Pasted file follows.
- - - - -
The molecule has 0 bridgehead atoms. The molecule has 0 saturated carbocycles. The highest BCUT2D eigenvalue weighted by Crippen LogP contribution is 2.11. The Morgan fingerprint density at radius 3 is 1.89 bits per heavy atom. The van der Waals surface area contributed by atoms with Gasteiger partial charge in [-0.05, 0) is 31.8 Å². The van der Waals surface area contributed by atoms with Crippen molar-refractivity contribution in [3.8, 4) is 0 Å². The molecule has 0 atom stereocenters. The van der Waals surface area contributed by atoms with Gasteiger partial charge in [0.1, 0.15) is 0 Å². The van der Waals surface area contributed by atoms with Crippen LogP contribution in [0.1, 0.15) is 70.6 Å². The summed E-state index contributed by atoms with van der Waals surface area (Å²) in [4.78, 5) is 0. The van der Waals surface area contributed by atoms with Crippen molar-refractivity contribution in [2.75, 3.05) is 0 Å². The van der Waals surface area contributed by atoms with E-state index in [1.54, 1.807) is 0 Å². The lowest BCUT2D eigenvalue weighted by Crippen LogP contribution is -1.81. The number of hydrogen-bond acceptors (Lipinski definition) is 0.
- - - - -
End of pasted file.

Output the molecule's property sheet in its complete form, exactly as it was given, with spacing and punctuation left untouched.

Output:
The molecule has 0 bridgehead atoms. The molecule has 0 saturated carbocycles. The highest BCUT2D eigenvalue weighted by Crippen LogP contribution is 2.11. The Morgan fingerprint density at radius 3 is 1.89 bits per heavy atom. The van der Waals surface area contributed by atoms with Gasteiger partial charge in [-0.05, 0) is 31.8 Å². The van der Waals surface area contributed by atoms with Crippen molar-refractivity contribution in [3.8, 4) is 0 Å². The molecule has 0 atom stereocenters. The van der Waals surface area contributed by atoms with Gasteiger partial charge in [0.1, 0.15) is 0 Å². The van der Waals surface area contributed by atoms with Crippen LogP contribution in [0.1, 0.15) is 70.6 Å². The summed E-state index contributed by atoms with van der Waals surface area (Å²) in [4.78, 5) is 0. The van der Waals surface area contributed by atoms with Crippen molar-refractivity contribution in [2.75, 3.05) is 0 Å². The van der Waals surface area contributed by atoms with E-state index in [1.54, 1.807) is 0 Å². The lowest BCUT2D eigenvalue weighted by Crippen LogP contribution is -1.81. The number of hydrogen-bond acceptors (Lipinski definition) is 0.